# Bit Twiddling

Yes I know, it's a strange title, but bear with me, you'll soon see why.

Every so often, you see things that seem to confuse all developers, regardless of time in the industry, or level of skill. The process of performing Boolean operations, unfortunately, seems to be one of these things.

I'm writing this post with the .NET developer in mind, and any code presented will be in C#, but the concepts I'm about to discuss are applicable to any programming language.

## So, What Do We Mean by Bit Twiddling?

Well, to clarify that, we first need to take a trip back to Computer Science 101. For many younger developers who've been schooled using a language-based approach, this might actually be something new to them. To those who've done a dedicated CS or electronics course, this will probably just serve as a bit of a refresher.

The chips in your computer communicate using a series of electronic pulses; these pulses travel along "Busses" in groups. The sizes of these groups are what determine the "Bit Size" of your PC.

A 32-bit machine will group these busses into groups of 32 individual wires, each carrying one set of pulses. Likewise, a 64-bit machine will make groups of 64 wires.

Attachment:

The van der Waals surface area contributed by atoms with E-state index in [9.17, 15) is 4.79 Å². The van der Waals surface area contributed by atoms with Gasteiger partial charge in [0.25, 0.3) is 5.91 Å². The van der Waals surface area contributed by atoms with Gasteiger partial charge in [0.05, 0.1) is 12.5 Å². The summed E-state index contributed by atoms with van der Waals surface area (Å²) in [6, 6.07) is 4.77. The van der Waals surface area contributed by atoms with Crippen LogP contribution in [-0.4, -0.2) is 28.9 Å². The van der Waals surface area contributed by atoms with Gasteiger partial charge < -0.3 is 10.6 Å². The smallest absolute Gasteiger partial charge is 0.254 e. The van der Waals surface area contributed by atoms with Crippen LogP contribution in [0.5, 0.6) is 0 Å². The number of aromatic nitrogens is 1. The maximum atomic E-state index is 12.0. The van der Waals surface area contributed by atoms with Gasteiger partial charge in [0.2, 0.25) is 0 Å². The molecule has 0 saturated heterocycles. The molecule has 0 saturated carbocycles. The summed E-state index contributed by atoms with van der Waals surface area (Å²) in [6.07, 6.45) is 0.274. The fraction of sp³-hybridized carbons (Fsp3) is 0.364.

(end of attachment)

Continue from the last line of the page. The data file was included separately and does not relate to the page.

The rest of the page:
I'm not going to deep dive into this subject because that would take a whole book. Instead, we'res interested only in the behaviour of one wire at a time.

Why?

Well, because the behaviour of one wire is perfectly modelled in computer software, when you start looking at performing Boolean operations on your data.

The wires in your PC can either have an electric current in them, or not. This typically manifests itself as +5 volts or 0 volts. When looking at the same thing from a software point of view, we can easily say that +5 volts is equal to "True" and 0 volts is equal to "False."

Once you start to understand this, you begin to understand how numbers are represented by your PC. Take the following example:

 128 64 32 16 8 4 2 1 Decimal 0 0 0 0 0 0 0 1 1 1 0 0 0 0 0 0 0 128 1 1 1 1 1 1 1 1 255

Table 1: 8 Bit binary values

In Table 1, I listed the first 8 wires, or as it's more commonly known, a "Byte." Each wire from the right going towards the left is given a power of 2 (because it can only be in one of two states: 1 or 0), and each power of 2 as you go left is multiplied twice by itself.

In the first row, the "1" indicates that wire 1 has +5 volts in it, while the "0"s in the other wires give 0 volts. This is how the computer represents a value of "1" as electrical signals, to mean a data value of "1" in your program.

In the second number, we have "128" because only the wire with value "128" has +5 volts in it.

The 3rd number is 255, because if you add up all the numbers 1 through to 128, you get 255, and all the wires for that number have +5 volts in them.

If you wanted to represent a value of "24," you'd put +5 volts into wires "16" and "4."

When you look at these values in your program code, if you convert them to binary notation, you'll see exactly the same thing, with 0s and 1s in the appropriate columns.